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Scots Law Tales$
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John Grant and Elaine E. Sutherland

Print publication date: 2010

Print ISBN-13: 9781845860677

Published to Edinburgh Scholarship Online: September 2015

DOI: 10.3366/edinburgh/9781845860677.001.0001

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PRINTED FROM EDINBURGH SCHOLARSHIP ONLINE (www.edinburgh.universitypressscholarship.com). (c) Copyright Edinburgh University Press, 2021. All Rights Reserved. An individual user may print out a PDF of a single chapter of a monograph in ESO for personal use.date: 18 September 2021

A Flag in the Wind

A Flag in the Wind

MacCormick v Lord Advocate

Chapter:
(p.23) Chapter 2 A Flag in the Wind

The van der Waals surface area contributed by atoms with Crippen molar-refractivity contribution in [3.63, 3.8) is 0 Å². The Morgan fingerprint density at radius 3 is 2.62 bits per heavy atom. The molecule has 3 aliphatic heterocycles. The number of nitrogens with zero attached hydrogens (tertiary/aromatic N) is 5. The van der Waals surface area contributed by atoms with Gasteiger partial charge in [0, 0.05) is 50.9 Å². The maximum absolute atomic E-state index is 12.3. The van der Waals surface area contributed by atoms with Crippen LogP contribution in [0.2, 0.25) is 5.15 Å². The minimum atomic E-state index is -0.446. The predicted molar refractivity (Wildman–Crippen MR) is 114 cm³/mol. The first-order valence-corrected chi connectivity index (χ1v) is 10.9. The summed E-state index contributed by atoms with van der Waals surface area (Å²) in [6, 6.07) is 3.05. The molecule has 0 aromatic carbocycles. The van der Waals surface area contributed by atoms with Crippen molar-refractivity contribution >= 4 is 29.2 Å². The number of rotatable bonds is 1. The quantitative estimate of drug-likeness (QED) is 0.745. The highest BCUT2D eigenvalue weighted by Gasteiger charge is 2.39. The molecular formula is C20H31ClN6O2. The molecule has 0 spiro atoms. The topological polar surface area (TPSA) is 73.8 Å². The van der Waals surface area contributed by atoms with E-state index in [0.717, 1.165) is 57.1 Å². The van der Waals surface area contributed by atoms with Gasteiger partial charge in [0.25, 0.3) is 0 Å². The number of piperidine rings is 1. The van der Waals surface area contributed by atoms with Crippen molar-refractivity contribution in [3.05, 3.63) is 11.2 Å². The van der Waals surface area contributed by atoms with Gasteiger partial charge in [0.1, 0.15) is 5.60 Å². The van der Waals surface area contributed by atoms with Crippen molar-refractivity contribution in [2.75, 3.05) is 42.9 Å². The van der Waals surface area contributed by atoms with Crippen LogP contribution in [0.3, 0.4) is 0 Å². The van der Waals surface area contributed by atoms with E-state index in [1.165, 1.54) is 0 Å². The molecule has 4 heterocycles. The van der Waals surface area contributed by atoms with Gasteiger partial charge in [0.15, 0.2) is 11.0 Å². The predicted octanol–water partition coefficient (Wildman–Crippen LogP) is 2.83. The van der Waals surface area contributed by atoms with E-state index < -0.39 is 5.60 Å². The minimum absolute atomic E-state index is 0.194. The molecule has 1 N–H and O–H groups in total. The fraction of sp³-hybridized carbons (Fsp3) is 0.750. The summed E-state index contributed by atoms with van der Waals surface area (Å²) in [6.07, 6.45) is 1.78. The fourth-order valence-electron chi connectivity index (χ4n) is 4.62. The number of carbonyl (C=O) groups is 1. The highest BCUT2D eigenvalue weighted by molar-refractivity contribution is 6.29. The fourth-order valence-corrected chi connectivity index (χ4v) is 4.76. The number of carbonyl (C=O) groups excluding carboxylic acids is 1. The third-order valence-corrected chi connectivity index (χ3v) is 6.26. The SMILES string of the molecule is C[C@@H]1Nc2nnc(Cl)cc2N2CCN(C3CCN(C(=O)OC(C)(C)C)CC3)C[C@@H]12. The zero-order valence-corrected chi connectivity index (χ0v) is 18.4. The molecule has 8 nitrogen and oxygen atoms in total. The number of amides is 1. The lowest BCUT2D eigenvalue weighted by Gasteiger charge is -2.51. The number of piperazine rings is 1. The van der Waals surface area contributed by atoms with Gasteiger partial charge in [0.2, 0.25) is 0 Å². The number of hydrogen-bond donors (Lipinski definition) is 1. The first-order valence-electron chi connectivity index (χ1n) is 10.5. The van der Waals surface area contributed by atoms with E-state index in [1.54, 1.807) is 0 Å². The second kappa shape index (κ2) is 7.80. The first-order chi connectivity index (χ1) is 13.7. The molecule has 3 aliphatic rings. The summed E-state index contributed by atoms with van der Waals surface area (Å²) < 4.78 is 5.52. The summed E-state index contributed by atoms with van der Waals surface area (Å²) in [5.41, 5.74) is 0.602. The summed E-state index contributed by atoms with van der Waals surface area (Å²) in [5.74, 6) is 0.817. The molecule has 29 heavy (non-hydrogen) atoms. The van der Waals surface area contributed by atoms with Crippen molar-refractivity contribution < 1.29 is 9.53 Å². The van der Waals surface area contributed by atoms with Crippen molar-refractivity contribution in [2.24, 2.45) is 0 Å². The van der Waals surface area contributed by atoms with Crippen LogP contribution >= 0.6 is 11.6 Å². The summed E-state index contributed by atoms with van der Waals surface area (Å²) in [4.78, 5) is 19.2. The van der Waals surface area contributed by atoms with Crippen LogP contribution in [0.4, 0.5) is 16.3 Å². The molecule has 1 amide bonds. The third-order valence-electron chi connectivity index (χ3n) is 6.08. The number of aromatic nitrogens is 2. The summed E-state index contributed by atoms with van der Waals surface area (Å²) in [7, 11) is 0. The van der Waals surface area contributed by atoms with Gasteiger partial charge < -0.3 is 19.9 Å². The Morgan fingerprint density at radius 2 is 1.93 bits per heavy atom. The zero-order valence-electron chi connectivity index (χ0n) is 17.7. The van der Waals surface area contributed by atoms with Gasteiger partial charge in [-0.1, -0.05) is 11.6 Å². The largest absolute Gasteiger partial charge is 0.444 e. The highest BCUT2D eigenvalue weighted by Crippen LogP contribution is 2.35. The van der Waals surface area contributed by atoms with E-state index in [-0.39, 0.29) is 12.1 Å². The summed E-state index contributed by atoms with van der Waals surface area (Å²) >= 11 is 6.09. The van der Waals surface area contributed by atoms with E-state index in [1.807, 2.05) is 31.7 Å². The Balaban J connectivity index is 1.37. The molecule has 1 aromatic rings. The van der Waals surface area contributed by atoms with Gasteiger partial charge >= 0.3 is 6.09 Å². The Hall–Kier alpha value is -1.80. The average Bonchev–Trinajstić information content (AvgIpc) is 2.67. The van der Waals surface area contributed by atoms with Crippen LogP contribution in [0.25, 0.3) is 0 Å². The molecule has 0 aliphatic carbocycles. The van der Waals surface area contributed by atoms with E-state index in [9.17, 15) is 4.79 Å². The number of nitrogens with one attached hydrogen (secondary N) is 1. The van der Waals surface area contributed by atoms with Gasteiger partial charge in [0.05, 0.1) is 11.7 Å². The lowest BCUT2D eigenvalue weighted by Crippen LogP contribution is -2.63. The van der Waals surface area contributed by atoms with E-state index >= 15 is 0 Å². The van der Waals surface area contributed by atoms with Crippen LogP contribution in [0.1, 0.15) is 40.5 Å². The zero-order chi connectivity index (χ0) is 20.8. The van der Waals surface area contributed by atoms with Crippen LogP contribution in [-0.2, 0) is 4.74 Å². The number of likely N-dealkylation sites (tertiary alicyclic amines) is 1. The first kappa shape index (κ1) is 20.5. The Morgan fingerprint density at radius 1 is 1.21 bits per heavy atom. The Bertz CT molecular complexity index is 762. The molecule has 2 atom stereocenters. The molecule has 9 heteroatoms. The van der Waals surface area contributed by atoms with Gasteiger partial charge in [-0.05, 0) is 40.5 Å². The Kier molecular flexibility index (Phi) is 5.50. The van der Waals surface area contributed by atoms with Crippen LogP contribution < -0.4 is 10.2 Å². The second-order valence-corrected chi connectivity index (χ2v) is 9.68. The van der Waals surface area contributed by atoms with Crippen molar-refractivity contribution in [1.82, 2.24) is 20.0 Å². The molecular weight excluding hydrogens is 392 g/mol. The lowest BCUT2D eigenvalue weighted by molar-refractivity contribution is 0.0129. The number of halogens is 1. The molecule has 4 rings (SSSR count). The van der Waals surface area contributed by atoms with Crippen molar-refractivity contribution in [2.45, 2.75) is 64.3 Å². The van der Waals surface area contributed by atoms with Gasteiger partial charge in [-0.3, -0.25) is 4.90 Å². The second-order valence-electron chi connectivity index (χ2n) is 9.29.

Source:
Scots Law Tales
Author(s):

Gavin Little

Publisher:
Edinburgh University Press
DOI:10.3366/edinburgh/9781845860677.003.0002

This chapter explores the MacCormick case, a Scottish constitutional landmark inquest. John MacCormick, an accomplished solicitor and partner of a law firm based in Glasgow, claimed that the British Parliament breached the basic law of the Treaty of Union of 1707 when they passed the Royal Titles Act 1953. He argued that the passage of the Act demonstrated the excessive power of the Parliament. The Court of Session however still dismissed the case based on the jury's ruling that parliamentary sovereignty was a basic principle of the Scottish constitutional law. The case gained considerable attention not only due to its commitment to the Scottish indigeneity, but also due to the controversial dissenting opinion of Lord Cooper, the Lord President of the Court of Session.

Keywords:   MacCormick case, John MacCormick, British Parliament, basic law, Treaty of Union of 1707, Royal Titles Act 1953, Court of Session, parliamentary sovereignty, Scottish constitutional law, Scottish indigeneity

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